Hubble eXtreme Deep Field – Religion and Science

Deep Field HubbleNASA released another deep field image of the night sky and it makes me ponder the difference between the religious view of an image like this and the scientific view. The picture shows a small section of the night sky, smaller than the size of the moon, and over five thousand galaxies. Each galaxy has potentially billions of stars although they vary greatly in size.

My thinking today is about how a deeply religious person looks at this compared to the way I look at this and all the middle ground in between. When I see this picture, I see such vastness that it confirms my atheism. No one entity could simply create this amount of material at the snap of a finger or wave of a noodly appendage. I like to think of a field of grass and all the geology, biology, chemistry, and other elements involved in it. To engineer such a thing would be a massive undertaking. Then to extend that to an entire planet, solar system, galaxy, and billions of galaxies that make up the universe. This is beyond any one creator no matter how powerful.

I can’t speak for religious thinking with any certainty but having spoken with religious people over the years they would likely take the opposite view. That such magnificence can’t be some coincidence. They would see a guiding hand that imagined, designed, and created this beauty.

I’m not really trying to come to any conclusions today just thinking about things. The way our minds shape our view of the world around us. Two people can look at exactly the same thing and come to very different conclusions. I’m of the opinion that my brain is somehow, certainly not fundamentally, different from a religious person’s brain. We see the world and interact with the world in different ways.

For me it’s not a matter of choosing to believe or not believe in god, it’s that I don’t, and I never will. I’ve been told that someday I’ll “see the light” and become profoundly religious. Honestly, I can’t imagine that ever happening. It requires a faith that my brain doesn’t understand. I see that picture and the thought that one creator entity made it all, every hydrogen atom, every chemical reaction, and I laugh. It’s impossible.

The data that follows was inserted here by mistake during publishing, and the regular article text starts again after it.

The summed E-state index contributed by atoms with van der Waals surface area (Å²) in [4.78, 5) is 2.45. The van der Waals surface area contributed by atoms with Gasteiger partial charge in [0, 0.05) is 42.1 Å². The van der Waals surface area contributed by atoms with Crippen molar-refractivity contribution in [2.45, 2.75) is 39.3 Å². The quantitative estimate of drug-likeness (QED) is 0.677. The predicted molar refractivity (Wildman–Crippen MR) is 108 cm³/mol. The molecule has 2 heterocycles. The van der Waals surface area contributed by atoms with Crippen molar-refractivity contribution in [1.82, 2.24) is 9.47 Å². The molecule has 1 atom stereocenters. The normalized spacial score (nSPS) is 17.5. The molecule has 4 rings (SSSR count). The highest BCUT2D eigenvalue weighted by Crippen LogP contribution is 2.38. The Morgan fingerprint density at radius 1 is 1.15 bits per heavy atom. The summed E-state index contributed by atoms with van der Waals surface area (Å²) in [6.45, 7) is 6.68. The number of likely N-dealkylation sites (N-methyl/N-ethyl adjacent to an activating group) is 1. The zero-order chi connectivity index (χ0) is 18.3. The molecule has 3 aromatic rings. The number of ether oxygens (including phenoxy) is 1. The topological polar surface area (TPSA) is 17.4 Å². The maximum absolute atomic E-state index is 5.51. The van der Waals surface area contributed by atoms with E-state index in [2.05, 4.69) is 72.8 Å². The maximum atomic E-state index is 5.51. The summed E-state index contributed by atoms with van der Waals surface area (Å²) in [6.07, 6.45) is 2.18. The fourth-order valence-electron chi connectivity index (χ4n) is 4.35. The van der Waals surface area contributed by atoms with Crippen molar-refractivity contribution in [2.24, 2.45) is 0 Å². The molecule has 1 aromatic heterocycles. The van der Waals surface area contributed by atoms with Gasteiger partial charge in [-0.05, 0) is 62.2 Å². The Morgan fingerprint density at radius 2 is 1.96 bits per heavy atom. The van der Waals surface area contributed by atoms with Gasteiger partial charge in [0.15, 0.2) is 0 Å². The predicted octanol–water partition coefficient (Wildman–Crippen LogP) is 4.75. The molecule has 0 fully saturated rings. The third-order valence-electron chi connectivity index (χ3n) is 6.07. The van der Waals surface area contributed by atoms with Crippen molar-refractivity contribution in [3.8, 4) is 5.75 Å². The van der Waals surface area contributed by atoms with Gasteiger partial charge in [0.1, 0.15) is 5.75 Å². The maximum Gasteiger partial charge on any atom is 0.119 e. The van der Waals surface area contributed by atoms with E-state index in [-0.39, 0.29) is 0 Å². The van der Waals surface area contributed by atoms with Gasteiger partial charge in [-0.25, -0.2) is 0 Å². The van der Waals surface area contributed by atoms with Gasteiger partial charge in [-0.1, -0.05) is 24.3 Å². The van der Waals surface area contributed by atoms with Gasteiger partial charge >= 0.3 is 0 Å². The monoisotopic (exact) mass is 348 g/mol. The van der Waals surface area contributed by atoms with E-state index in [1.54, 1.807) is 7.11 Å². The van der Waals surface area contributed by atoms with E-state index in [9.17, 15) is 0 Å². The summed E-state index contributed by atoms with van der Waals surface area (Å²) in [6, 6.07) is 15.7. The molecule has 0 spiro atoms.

My religious friends might say that people thought flying was impossible but we do it now. It’s a bad argument because we’ve seen birds and insects fly from long before we could, but the concept is relatively sound. Things that seem impossible yesterday are completely possible today.

I just wonder if there is some genetic predisposition to religious thinking. Some gene-code sequence that makes a person more likely to be a faith-based thinker. I have no answers.

When I speak with most of atheist friends we all generally agree that there is something different going on. I’ll give one example and then call it a blog.

There are things in the bible, torah, quran that are ridiculous concepts. Noah’s Arc for example. It’s not physically possible to get that many animals and that much food in such a small space for a year. Anyway, I mentioned to my friend that at some point a religious person has to look at something like this, admit it’s ridiculous, and then say ‘I believe it anyway’. At some level of their thinking they have to do this. My atheist friend replies, “How do they do that?”

I have no answer. I don’t understand how you could look at something that is clearly false and choose to believe it anyway. I do think there are people more in the middle who don’t believe the bible, torah, quran tells literally true stories but they do believe in a higher power, noodly or not.